The Chinese smartphone giant ZTE has completely replaced its corporate leadership, naming new people to be CEO, CTO, CFO, and several vice presidents. The new CEO of ZTE will be Xu Ziyang, a former head of ZTE’s German operations who has worked at the company for two decades.
The move comes a week after ZTE named a new board of directors.
That export ban was the culmination of a years-long conflict between ZTE and the US government over the company’s sale of US technology to Iran and North Korea in violation of US sanctions rules. The US negotiated a settlement deal with ZTE last year, but early this year the US government said that ZTE had failed to keep its promises under the deal.
In April, the US responded by banning US firms from exporting technology to ZTE. Because ZTE’s smartphone business is heavily dependent on Qualcomm chips, Google’s Android operating system, and other American-made technology, the export ban amounted to a corporate death sentence. ZTE suspended operations in May.
ZTE worked frantically to secure a new deal, and the US imposed relatively harsh terms—a $1 billion fine on top of the $890 million ZTE paid last year, another $400 million in escrow as a deterrent against further misconduct, and a total change in ZTE’s leadership. US export control officials argue that completely replacing ZTE’s leadership team will make it more likely that the company will respect US export control laws in the future.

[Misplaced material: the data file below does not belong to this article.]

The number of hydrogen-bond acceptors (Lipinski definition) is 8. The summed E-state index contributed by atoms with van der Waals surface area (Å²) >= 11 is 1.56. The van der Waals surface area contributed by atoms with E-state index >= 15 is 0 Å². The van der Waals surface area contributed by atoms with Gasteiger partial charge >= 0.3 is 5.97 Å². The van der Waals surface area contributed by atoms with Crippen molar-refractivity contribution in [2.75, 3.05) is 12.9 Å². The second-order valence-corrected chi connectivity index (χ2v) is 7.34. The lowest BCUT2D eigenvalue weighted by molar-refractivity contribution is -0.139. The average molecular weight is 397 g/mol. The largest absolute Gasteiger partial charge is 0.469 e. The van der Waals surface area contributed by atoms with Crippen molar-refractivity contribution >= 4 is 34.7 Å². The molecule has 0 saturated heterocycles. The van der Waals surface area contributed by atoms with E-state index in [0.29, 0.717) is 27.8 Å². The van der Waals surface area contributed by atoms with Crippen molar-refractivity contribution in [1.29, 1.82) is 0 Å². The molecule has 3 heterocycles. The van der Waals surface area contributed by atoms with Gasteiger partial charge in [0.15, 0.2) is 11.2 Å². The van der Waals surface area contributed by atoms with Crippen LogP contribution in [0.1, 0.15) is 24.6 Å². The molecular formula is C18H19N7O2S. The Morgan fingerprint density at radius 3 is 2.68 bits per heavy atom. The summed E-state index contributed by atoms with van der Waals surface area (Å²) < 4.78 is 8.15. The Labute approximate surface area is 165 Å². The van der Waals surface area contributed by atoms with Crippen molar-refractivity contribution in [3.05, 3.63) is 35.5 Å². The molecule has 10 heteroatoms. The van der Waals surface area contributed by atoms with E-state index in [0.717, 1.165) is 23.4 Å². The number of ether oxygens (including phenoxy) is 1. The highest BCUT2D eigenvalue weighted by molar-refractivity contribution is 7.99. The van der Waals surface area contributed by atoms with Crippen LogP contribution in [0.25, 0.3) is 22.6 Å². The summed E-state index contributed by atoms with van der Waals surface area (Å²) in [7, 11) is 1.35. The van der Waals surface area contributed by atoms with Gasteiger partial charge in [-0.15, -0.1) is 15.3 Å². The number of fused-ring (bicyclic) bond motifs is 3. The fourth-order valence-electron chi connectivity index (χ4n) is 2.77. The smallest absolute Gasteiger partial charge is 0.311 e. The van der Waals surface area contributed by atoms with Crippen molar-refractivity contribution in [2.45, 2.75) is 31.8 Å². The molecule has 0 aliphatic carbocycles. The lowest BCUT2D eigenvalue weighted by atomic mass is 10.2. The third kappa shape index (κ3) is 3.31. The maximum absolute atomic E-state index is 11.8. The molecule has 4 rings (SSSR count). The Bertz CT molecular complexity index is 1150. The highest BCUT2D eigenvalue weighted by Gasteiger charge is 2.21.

In exchange, ZTE has gotten temporary relief from the export ban—securing permission earlier this week to import US-made technology through the end of July. Once ZTE has followed through with other elements of its deal with the US, it should be granted a longer-term reprieve from the export ban.
But critics have argued that even the harsher terms of this second deal let ZTE off too lightly. “The death penalty is an appropriate punishment for their behavior,” said Sen. Tom Cotton (R-Ark.) last month.
Cotton is part of a bipartisan group of US senators that attached legislation blocking the ZTE deal to a must-pass military funding bill. That legislation passed the House, but companion legislation from the House does not include the ZTE-related language. House and Senate negotiators must decide whether to include the language in the final bill before sending it to President Trump for his signature.
Critics have pointed out that, in May, the Chinese government loaned $500 million to “build an Indonesian theme park that will feature a Trump-branded golf course and hotels.” The same week, Trump tweeted that he was looking for a way to get ZTE back into business because the export ban had led to “too many jobs in China lost.”
In June, White House trade advisor Peter Navarro said that “the president did this as a personal favor to the president of China as a way of showing some goodwill for bigger efforts.”